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Reviving the medical lecture: practical tips for delivering effective lectures
  1. Monica W. Harbell1 and
  2. Patricia S. O’Sullivan2
  1. 1 Department of Anesthesiology and Perioperative Medicine, Mayo Clinic, Phoenix, Arizona, USA
  2. 2 Departments of Medicine and Surgery, University of California San Francisco School of Medicine, San Francisco, California, USA
  1. Correspondence to Dr Monica W. Harbell, Department of Anesthesiology and Perioperative Medicine, Mayo Clinic, Phoenix, Arizona, USA; Harbell.Monica{at}


Large group lectures, which are widely used in continuing medical education, are susceptible to pitfalls that can negatively impact their effectiveness. In this article, we describe evidence-based best practices from the educational literature that can revive the medical lecture as an effective educational tool. We provide practical tips for both developing and delivering lectures, emphasizing the key role that learning objectives can and should have in the development of lectures, the importance of organization, effective use of visuals and application of restraint in slide design. Pause techniques to authentically engage the audience are described. We also provide practical tips for promoting attention in virtual presentations.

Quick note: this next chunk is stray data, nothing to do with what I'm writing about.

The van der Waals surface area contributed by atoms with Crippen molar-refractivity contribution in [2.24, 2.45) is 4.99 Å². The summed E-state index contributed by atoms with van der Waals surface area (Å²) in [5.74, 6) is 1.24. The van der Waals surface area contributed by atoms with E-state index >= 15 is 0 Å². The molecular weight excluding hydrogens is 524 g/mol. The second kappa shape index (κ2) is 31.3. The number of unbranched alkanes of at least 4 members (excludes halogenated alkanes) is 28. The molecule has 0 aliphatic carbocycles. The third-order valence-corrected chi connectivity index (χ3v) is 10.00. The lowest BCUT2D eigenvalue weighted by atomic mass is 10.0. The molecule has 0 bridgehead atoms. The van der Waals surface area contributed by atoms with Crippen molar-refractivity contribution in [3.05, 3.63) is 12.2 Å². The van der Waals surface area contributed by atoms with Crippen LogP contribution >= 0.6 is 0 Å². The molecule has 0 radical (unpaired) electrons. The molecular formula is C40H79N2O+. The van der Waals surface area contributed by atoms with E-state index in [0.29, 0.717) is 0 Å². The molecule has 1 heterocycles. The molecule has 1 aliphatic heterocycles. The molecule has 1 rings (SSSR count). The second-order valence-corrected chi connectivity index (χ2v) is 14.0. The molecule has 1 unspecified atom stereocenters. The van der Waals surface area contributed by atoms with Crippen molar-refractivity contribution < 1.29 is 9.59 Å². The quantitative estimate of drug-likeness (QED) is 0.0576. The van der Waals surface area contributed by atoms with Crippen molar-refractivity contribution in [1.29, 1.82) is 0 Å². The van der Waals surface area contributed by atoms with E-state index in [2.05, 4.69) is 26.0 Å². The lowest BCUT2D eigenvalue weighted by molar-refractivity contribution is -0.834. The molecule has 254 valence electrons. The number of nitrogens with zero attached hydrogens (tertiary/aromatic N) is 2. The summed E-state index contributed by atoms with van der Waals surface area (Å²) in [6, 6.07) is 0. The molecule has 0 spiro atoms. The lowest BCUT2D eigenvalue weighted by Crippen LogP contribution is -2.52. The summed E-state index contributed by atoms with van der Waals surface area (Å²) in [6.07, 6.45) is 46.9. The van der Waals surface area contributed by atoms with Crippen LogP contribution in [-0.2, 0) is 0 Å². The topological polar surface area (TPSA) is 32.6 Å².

• education
  • outcomes
  • internship and residency

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  • Contributors All authors were involved in study design, data interpretation, drafting and final approval of the work. All authors agreed to be accountable for all aspects of the work in ensuring that questions related to the accuracy or integrity of any part of the work are appropriately investigated and resolved.

  • Funding The authors have not declared a specific grant for this research from any funding agency in the public, commercial or not-for-profit sectors.

  • Competing interests MH was a faculty development consultant for the American Society of Regional Anesthesia Pain Medicine ending in April 2020.

  • Provenance and peer review Not commissioned; externally peer reviewed.

  • Supplemental material This content has been supplied by the author(s). It has not been vetted by BMJ Publishing Group Limited (BMJ) and may not have been peer-reviewed. Any opinions or recommendations discussed are solely those of the author(s) and are not endorsed by BMJ. BMJ disclaims all liability and responsibility arising from any reliance placed on the content. Where the content includes any translated material, BMJ does not warrant the accuracy and reliability of the translations (including but not limited to local regulations, clinical guidelines, terminology, drug names and drug dosages), and is not responsible for any error and/or omissions arising from translation and adaptation or otherwise.

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